We don’t announce the movie titles in advance. That’s sort of a tradition that got started and seems to work. We’ve had disastrous Halloween shows where I misunderstood the meaning of the Celtic calendar and do the wrong decorations and everything [laughs]. And, of course, I’m always corrected by Darcy and people who know more about it. So, I turned it over to Darcy as far as the decorations and getting the guests. She always makes fun of me for [mispronouncing Samhain] and saying, “Sam Hane” [laughs]. It’s saw win. And I’m like, “OK, but I can’t remember that. It has to be Sam Hane when I talk about it.” And so, the theme for Halloween is a Darcy takeover.
Christmas has gotten really complicated ever since we did the first charity auction. This will be our fourth year. The first year we just auctioned off stuff that was laying around. You know how you worked in a horror office for years? There’s stuff in the office, and it’s been on TV, and so you can auction it off. And so, we got this remarkable response. We got all this money for these charities, and so every year we’ve been trying to top ourselves. And now I’m taking stuff down off my walls so we can auction it off and beat last year’s charity number.
And we always do some of the more-rare Christmas horror movies. When we started, I said, “Well, we can’t keep doing this ’cause how many of ’em are there?” Like 10 maybe? And no, there’s like probably 120 of ’em. I just was clueless about Christmas horror. In fact, there are some that are really terrific but we can’t find the owners, so we can’t show ’em. But we try to show the ones that are not overexposed.
Are you going to be doing more AMC crossover specials like you did with The Walking Dead: Daryl Dixon?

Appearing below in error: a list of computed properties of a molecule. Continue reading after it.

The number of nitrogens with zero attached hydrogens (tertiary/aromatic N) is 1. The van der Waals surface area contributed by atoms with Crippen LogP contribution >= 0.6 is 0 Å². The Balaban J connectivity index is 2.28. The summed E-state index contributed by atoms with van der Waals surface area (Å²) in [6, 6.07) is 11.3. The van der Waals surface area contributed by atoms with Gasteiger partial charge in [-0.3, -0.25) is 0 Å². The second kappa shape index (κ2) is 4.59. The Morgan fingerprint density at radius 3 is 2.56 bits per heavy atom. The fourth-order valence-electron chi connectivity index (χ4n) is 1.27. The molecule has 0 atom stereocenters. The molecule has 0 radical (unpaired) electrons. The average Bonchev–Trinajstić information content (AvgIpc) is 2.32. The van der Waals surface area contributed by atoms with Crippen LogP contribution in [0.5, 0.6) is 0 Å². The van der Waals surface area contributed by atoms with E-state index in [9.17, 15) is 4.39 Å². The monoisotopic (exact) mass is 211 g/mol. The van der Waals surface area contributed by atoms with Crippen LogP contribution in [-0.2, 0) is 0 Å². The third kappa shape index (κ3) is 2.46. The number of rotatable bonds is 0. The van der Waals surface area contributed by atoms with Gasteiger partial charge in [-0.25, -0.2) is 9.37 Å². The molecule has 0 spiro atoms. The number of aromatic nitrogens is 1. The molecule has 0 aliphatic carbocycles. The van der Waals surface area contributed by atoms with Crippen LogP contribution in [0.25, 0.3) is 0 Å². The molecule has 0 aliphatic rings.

I don’t know if I’m supposed to talk about that. We now shoot in the old Walking Dead studio in Sonya, Georgia, because The Walking Dead shows have all left and gone to other locations. We have their studio and backlot. I haven’t even begun to think about how we can use it [laughs].
When doing your research, how deep is your dive?
It has to be as deep as possible. And the reason is, people like yourself, who are fanatics about horror, there are zillions of ’em. When I was on TNT, I could make a big mistake. And it might not be discovered at all, or it might be discovered six years later. On The Last Drive-In, if I make a mistake on the research, I hear about it five seconds later. I don’t hear about it from just one person. I hear about it from 30 people [laughs]. That’s how knowledgeable the hardcore horror audience is. But I try to go beyond the surface research that’s on the Internet. I go to original interviews from old fanzines from back in the day. I would get these fanzines that would have 30-page interviews with character actors from the horror world. And occasionally, I’ll remember one of those. I’ve kept all those fanzines. I’ve actually said to one of my more devoted assistants, “Would you try to start cataloging these things? And if you can’t do it, would you try to find some library that would adopt it as a project?” [laughs] That’s the one great resource that is not accessible on the Internet or anywhere else, really. Some of the fanzines had 50 issues, some of ’em had two issues. Whenever I find original material like that, I always try to preserve it somehow. But the answer to your question: “Deep, deep, deep, deep, deep.” That’s what people want.